Crimes Amendment (Intoxication) Bill 2014 further amendments

Crimes Amendment (Intoxication) Bill 2014 further amendments

(Contribution to Debate, 5 March 2014, Legislative Assembly, NSW Parliament)

I strongly object to mandatory sentencing and I oppose this bill. The Crimes Amendment (Intoxication) Bill 2014 introduces mandatory minimum sentences for a range of violent offences if committed under the influence of drugs or alcohol in a public place.

Under the bill, if the offender was intoxicated and the crime occurred in public, regardless of the circumstances, the following minimum prison sentences will apply: five years for reckless grievous bodily harm in company and wounding or causing grievous bodily harm to police officers; four years for reckless grievous bodily harm and reckless wounding in company; and three years for reckless wounding. This bill is a part of the Government's submission to a get-tough-on-crime media campaign, and will do nothing to prevent the types of assaults that instigated such widespread community concern and occurred within my electorate.

While the bill does not include those offences in the Government's initial announcement, which could have seen jail terms for assaults resulting in bruises and scratches, I remain alarmed that these provisions will cause injustice and inappropriate and excessive sentences while increasing prison populations. The Government says mandatory sentences are needed to send a message that if someone gets drunk and/or takes drugs and seriously assaults someone in public, that person will go to jail. But sending a message is futile. All evidence shows that offenders do not consider the consequences of their actions when they are intoxicated. When people are so drunk that their violent inhibitions are gone, they act impulsively and are not thinking about a sentence a court will deliver if they are convicted.

I would like to challenge something said by the member for Hawkesbury in his earlier contribution to the legislation on mandatory sentencing. He claimed that the reduction in violence and assaults during last weekend's Mardi Gras was as a result of people understanding the sentences. To say such is to belittle the work of the local area police and to belittle the work of the Premier and the Minister for Police, the local community, the community organisations and everybody who worked tirelessly over the past 12 months on a better approach towards policing during the Mardi Gras festival. Last year, the instances of violence that occurred were as a result of the police, as the magistrate said in a high-profile case. This year, we had had a year-long focus on policing by consent, rather than policing by force, and that was successful. This year, police were given adequate resources to deal with the large crowds.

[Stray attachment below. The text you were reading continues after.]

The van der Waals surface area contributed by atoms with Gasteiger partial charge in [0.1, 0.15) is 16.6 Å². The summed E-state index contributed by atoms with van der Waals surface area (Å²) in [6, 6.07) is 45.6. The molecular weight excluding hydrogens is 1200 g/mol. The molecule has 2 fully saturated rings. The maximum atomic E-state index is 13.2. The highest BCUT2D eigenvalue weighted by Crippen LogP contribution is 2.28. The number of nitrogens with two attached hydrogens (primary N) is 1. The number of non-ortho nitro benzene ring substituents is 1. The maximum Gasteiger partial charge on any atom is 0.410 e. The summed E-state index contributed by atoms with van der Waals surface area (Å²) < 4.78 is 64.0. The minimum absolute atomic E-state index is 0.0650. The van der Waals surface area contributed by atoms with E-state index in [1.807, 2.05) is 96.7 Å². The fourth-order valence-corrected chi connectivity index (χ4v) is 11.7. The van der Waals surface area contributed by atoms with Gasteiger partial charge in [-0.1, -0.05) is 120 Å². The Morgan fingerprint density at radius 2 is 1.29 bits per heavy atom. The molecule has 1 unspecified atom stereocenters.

Every weekend my electorate has an event-size crowd. This weekend we got the police that we needed for that event. On previous weekends that has not occurred. What we learn from Mardi Gras events is that when the community works together with the police, when there is policing by consent rather than a policing by force approach, we get the positive results that we saw last weekend. I joined the police and local community groups walking late at night on Fridays in the lead-up to these changes, to make sure the community was informed, to make sure they knew their responsibilities and to ensure that people were educated. And what we saw was a good result on the weekend. Justice requires that the punishment fit the crime. This can be done only if courts have broad sentencing discretion that allows them to base a sentence on all relevant circumstances surrounding an offence, the offender and the victim. When parliaments set minimum sentences, prison terms become inflated. Depriving people of their freedom is a serious thing that this Parliament should not treat lightly. It should be done only through a fair and independent trial based on the merits of the case.